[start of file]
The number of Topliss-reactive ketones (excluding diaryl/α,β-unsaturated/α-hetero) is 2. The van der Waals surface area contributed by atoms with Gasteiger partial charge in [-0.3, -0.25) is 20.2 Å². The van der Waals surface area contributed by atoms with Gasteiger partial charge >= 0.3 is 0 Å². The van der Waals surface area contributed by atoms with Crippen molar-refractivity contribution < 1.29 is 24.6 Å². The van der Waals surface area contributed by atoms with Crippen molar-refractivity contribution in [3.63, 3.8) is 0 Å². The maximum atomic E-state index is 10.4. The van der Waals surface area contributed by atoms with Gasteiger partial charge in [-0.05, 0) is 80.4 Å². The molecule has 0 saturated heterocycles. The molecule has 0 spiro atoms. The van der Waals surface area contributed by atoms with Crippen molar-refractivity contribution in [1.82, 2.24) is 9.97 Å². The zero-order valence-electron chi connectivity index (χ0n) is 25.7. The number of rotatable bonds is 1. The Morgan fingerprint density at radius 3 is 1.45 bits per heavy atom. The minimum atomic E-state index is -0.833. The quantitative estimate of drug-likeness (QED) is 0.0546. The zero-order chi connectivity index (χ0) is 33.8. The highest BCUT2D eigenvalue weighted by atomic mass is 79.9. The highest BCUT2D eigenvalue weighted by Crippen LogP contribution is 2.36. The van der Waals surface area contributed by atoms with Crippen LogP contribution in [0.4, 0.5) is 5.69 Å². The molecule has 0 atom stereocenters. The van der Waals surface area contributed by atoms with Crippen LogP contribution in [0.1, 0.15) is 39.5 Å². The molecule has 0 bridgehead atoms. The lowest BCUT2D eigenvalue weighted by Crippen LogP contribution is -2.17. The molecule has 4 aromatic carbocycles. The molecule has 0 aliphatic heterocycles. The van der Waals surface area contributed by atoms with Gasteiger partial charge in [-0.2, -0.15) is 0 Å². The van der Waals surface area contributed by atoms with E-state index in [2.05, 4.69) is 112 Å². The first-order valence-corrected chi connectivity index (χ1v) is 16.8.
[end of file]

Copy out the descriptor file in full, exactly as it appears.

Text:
The number of Topliss-reactive ketones (excluding diaryl/α,β-unsaturated/α-hetero) is 2. The van der Waals surface area contributed by atoms with Gasteiger partial charge in [-0.3, -0.25) is 20.2 Å². The van der Waals surface area contributed by atoms with Gasteiger partial charge >= 0.3 is 0 Å². The van der Waals surface area contributed by atoms with Crippen molar-refractivity contribution < 1.29 is 24.6 Å². The van der Waals surface area contributed by atoms with Crippen molar-refractivity contribution in [3.63, 3.8) is 0 Å². The maximum atomic E-state index is 10.4. The van der Waals surface area contributed by atoms with Gasteiger partial charge in [-0.05, 0) is 80.4 Å². The molecule has 0 saturated heterocycles. The molecule has 0 spiro atoms. The van der Waals surface area contributed by atoms with Crippen molar-refractivity contribution in [1.82, 2.24) is 9.97 Å². The zero-order valence-electron chi connectivity index (χ0n) is 25.7. The number of rotatable bonds is 1. The Morgan fingerprint density at radius 3 is 1.45 bits per heavy atom. The minimum atomic E-state index is -0.833. The quantitative estimate of drug-likeness (QED) is 0.0546. The zero-order chi connectivity index (χ0) is 33.8. The highest BCUT2D eigenvalue weighted by atomic mass is 79.9. The highest BCUT2D eigenvalue weighted by Crippen LogP contribution is 2.36. The van der Waals surface area contributed by atoms with Crippen LogP contribution in [0.4, 0.5) is 5.69 Å². The molecule has 0 atom stereocenters. The van der Waals surface area contributed by atoms with Crippen LogP contribution in [0.1, 0.15) is 39.5 Å². The molecule has 0 bridgehead atoms. The lowest BCUT2D eigenvalue weighted by Crippen LogP contribution is -2.17. The molecule has 4 aromatic carbocycles. The molecule has 0 aliphatic heterocycles. The van der Waals surface area contributed by atoms with Gasteiger partial charge in [-0.2, -0.15) is 0 Å². The van der Waals surface area contributed by atoms with E-state index in [2.05, 4.69) is 112 Å². The first-order valence-corrected chi connectivity index (χ1v) is 16.8.